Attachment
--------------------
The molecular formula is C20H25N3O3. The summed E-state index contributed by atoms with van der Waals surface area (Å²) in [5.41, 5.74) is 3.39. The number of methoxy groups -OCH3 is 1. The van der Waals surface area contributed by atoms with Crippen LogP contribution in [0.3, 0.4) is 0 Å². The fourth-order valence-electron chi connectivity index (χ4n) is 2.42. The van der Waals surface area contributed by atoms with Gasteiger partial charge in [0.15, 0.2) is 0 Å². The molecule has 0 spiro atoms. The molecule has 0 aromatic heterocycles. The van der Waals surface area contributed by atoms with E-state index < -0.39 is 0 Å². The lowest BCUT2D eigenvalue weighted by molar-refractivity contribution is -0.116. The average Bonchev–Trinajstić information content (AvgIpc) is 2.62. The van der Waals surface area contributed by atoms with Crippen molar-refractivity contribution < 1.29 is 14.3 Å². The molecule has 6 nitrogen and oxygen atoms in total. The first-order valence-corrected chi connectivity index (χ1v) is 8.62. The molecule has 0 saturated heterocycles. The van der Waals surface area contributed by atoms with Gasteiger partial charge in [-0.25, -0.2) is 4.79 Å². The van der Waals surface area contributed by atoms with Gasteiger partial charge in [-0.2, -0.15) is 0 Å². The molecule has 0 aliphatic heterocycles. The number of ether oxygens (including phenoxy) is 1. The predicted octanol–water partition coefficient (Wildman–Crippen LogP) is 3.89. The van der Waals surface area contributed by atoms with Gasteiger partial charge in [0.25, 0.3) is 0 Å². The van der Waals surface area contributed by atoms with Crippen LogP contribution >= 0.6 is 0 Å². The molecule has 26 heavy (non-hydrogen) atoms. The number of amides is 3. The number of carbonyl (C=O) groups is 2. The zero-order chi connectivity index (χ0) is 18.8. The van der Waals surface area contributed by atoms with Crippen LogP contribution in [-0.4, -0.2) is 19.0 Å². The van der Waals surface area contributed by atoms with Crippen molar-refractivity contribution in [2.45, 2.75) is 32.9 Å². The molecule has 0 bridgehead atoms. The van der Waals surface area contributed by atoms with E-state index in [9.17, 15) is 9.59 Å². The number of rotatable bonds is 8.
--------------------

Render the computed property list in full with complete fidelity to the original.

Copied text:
The molecular formula is C20H25N3O3. The summed E-state index contributed by atoms with van der Waals surface area (Å²) in [5.41, 5.74) is 3.39. The number of methoxy groups -OCH3 is 1. The van der Waals surface area contributed by atoms with Crippen LogP contribution in [0.3, 0.4) is 0 Å². The fourth-order valence-electron chi connectivity index (χ4n) is 2.42. The van der Waals surface area contributed by atoms with Gasteiger partial charge in [0.15, 0.2) is 0 Å². The molecule has 0 spiro atoms. The molecule has 0 aromatic heterocycles. The van der Waals surface area contributed by atoms with E-state index < -0.39 is 0 Å². The lowest BCUT2D eigenvalue weighted by molar-refractivity contribution is -0.116. The average Bonchev–Trinajstić information content (AvgIpc) is 2.62. The van der Waals surface area contributed by atoms with Crippen molar-refractivity contribution < 1.29 is 14.3 Å². The molecule has 6 nitrogen and oxygen atoms in total. The first-order valence-corrected chi connectivity index (χ1v) is 8.62. The molecule has 0 saturated heterocycles. The van der Waals surface area contributed by atoms with Gasteiger partial charge in [-0.25, -0.2) is 4.79 Å². The van der Waals surface area contributed by atoms with Gasteiger partial charge in [-0.2, -0.15) is 0 Å². The molecule has 0 aliphatic heterocycles. The number of ether oxygens (including phenoxy) is 1. The predicted octanol–water partition coefficient (Wildman–Crippen LogP) is 3.89. The van der Waals surface area contributed by atoms with Gasteiger partial charge in [0.25, 0.3) is 0 Å². The van der Waals surface area contributed by atoms with Crippen LogP contribution >= 0.6 is 0 Å². The molecule has 26 heavy (non-hydrogen) atoms. The number of amides is 3. The number of carbonyl (C=O) groups is 2. The zero-order chi connectivity index (χ0) is 18.8. The van der Waals surface area contributed by atoms with Crippen LogP contribution in [-0.4, -0.2) is 19.0 Å². The van der Waals surface area contributed by atoms with Crippen molar-refractivity contribution in [2.45, 2.75) is 32.9 Å². The molecule has 0 bridgehead atoms. The van der Waals surface area contributed by atoms with E-state index in [9.17, 15) is 9.59 Å². The number of rotatable bonds is 8.